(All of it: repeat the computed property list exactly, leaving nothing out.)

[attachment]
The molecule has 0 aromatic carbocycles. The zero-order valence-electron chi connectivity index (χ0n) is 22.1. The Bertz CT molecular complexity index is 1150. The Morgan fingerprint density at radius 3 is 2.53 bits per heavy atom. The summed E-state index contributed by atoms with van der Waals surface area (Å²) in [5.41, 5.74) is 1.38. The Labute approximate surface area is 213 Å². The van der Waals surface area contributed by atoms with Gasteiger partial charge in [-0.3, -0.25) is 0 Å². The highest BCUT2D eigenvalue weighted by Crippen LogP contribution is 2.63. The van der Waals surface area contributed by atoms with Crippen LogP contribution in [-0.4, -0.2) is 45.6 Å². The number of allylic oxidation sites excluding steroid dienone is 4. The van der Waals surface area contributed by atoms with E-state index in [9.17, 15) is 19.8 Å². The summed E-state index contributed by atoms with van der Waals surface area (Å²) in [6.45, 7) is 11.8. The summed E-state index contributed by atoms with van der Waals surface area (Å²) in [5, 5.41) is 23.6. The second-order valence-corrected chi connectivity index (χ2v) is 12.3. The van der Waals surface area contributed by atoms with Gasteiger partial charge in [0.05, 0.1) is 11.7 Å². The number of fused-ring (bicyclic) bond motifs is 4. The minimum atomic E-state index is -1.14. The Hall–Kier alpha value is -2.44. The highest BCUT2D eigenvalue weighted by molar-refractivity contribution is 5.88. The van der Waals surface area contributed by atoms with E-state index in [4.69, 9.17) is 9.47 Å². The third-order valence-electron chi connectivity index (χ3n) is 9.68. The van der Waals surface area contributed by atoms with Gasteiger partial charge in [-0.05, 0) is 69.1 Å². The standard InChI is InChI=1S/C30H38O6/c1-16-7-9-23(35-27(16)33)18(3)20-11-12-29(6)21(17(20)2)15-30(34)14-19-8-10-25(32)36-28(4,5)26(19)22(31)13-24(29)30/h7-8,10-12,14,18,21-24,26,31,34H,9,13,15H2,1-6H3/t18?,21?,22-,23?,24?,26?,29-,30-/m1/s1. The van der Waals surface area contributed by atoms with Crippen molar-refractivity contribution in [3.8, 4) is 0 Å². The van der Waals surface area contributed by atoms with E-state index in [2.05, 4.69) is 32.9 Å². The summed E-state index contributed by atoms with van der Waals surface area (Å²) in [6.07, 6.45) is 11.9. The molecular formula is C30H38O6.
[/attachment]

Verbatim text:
The molecule has 0 aromatic carbocycles. The zero-order valence-electron chi connectivity index (χ0n) is 22.1. The Bertz CT molecular complexity index is 1150. The Morgan fingerprint density at radius 3 is 2.53 bits per heavy atom. The summed E-state index contributed by atoms with van der Waals surface area (Å²) in [5.41, 5.74) is 1.38. The Labute approximate surface area is 213 Å². The van der Waals surface area contributed by atoms with Gasteiger partial charge in [-0.3, -0.25) is 0 Å². The highest BCUT2D eigenvalue weighted by Crippen LogP contribution is 2.63. The van der Waals surface area contributed by atoms with Crippen LogP contribution in [-0.4, -0.2) is 45.6 Å². The number of allylic oxidation sites excluding steroid dienone is 4. The van der Waals surface area contributed by atoms with E-state index in [9.17, 15) is 19.8 Å². The summed E-state index contributed by atoms with van der Waals surface area (Å²) in [6.45, 7) is 11.8. The summed E-state index contributed by atoms with van der Waals surface area (Å²) in [5, 5.41) is 23.6. The second-order valence-corrected chi connectivity index (χ2v) is 12.3. The van der Waals surface area contributed by atoms with Gasteiger partial charge in [0.05, 0.1) is 11.7 Å². The number of fused-ring (bicyclic) bond motifs is 4. The minimum atomic E-state index is -1.14. The Hall–Kier alpha value is -2.44. The highest BCUT2D eigenvalue weighted by molar-refractivity contribution is 5.88. The van der Waals surface area contributed by atoms with E-state index in [4.69, 9.17) is 9.47 Å². The third-order valence-electron chi connectivity index (χ3n) is 9.68. The van der Waals surface area contributed by atoms with Gasteiger partial charge in [-0.05, 0) is 69.1 Å². The standard InChI is InChI=1S/C30H38O6/c1-16-7-9-23(35-27(16)33)18(3)20-11-12-29(6)21(17(20)2)15-30(34)14-19-8-10-25(32)36-28(4,5)26(19)22(31)13-24(29)30/h7-8,10-12,14,18,21-24,26,31,34H,9,13,15H2,1-6H3/t18?,21?,22-,23?,24?,26?,29-,30-/m1/s1. The van der Waals surface area contributed by atoms with Crippen molar-refractivity contribution in [3.8, 4) is 0 Å². The van der Waals surface area contributed by atoms with E-state index in [2.05, 4.69) is 32.9 Å². The summed E-state index contributed by atoms with van der Waals surface area (Å²) in [6.07, 6.45) is 11.9. The molecular formula is C30H38O6.